I remember the first time I ever observed light pollution. I didn’t know what it was, and I’m not sure it even had a name back then.
It was 1993. I was in college, and I was home for Easter. In fact it was early Easter morning. My uncle was staying with us, in my room, which was in the process of becoming the guest room. He always stayed in my room when he stayed with us. Eventually I would stay in that room, as a guest room, not my room, once I was no longer a resident of the house, but a guest.
At the time, though, I was not yet a guest, though no longer quite a resident. Nonetheless, he was visiting, so he got my room and I was relegated to the couch in the family room. The family room, which had been added on in 1987, when I was 13, had two skylights. One was directly above the couch, so when I was lying on the couch I could look directly up at the sky.
When I was growing up, cities, at least the small town in which I grew up (which I always thought of as a city, despite its modest population of 26,210 — which was no longer the population, but had been the population in the 1970 census, and the city could not yet bring itself to acknowledge the loss of over 10% of its population in the subsequent decades, so it still appeared on the signs as you drove into town) had not yet switched over to sodium-based street lights. However this particular small town/city had made the switch in the brief time since I had gone off to college at an even smaller town — one small enough that even I could make no pretense as to its being a “city.”
I awoke in the middle of the night. Technically, the early morning, Easter morning. It was overcast, and as I now know well, in a city illuminated by sodium streetlights on an overcast night, it is never truly dark, never truly nighttime. Instead, the best you get is an eerie orange twilight, which is what I observed for the first time in my life, that early Easter morning in 1993, 20 years ago.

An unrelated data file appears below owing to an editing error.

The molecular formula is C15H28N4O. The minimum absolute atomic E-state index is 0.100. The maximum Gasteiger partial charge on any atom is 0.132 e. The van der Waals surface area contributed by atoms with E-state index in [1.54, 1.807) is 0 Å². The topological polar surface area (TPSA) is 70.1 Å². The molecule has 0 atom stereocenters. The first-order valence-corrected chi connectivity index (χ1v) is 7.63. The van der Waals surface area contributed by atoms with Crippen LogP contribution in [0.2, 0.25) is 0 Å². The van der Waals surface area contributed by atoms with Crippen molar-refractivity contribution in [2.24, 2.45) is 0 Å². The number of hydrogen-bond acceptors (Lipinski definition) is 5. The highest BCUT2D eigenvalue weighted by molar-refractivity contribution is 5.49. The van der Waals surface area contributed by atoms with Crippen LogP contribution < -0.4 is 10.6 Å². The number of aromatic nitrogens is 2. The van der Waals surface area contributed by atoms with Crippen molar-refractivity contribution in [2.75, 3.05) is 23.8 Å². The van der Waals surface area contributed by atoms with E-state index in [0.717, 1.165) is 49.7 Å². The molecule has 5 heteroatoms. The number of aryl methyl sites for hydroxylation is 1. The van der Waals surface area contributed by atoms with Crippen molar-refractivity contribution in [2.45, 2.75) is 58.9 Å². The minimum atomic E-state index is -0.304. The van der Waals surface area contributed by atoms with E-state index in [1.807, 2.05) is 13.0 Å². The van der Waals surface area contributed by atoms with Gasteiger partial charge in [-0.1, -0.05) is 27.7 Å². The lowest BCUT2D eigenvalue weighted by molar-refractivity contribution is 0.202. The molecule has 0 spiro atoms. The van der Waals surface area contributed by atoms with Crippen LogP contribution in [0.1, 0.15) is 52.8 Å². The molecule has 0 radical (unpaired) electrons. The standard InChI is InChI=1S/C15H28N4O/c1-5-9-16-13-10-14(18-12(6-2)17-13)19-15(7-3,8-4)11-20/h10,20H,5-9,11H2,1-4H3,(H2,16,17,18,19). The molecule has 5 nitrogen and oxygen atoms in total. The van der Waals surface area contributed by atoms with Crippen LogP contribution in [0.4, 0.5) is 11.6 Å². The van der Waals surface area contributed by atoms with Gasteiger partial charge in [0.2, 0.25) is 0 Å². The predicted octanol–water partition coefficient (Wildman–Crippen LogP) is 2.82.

It was perhaps 2 AM, and as I awoke, then arose, and walked to the kitchen to get a better view, I beheld the city aglow in an unnatural orange luminescence, and… well… it freaked the shit out of me. I had never seen anything like it, and I didn’t understand what could be causing it. Being Easter morning, and being highly impressionable, especially to my own half-lucid, half-dreamlike fantasies, I was sure Armageddon, or… something… was nigh.
Of course, it was not. And eventually I made the connection between the reference to sodium lights I’d heard on Sting’s The Soul Cages album with the eerie orange light, which has since become commonplace in my mostly urban adult life, where I am usually far too busy or distracted or just simply tired to bother to look up into the sky at night and think the kinds of existential, philosophical, cosmic, spiritual, infinite thoughts I used to dwell on so much between the ages of 5 and 22.
But tonight, for a brief moment, I lingered at my back door in south Minneapolis, with a glass of scotch in one hand and my iPhone in the other. On that late night/early Easter morning 20 years ago, I’m not sure which of the two would have seemed more out-of-place in my hands. Surely both would be just as out-of-place as apocalyptic paranoia in my 2013 brain. But still, the connection to that moment half a lifetime ago was there, and I was transported back to a place where I can stare into the sky at night, silently, and wonder.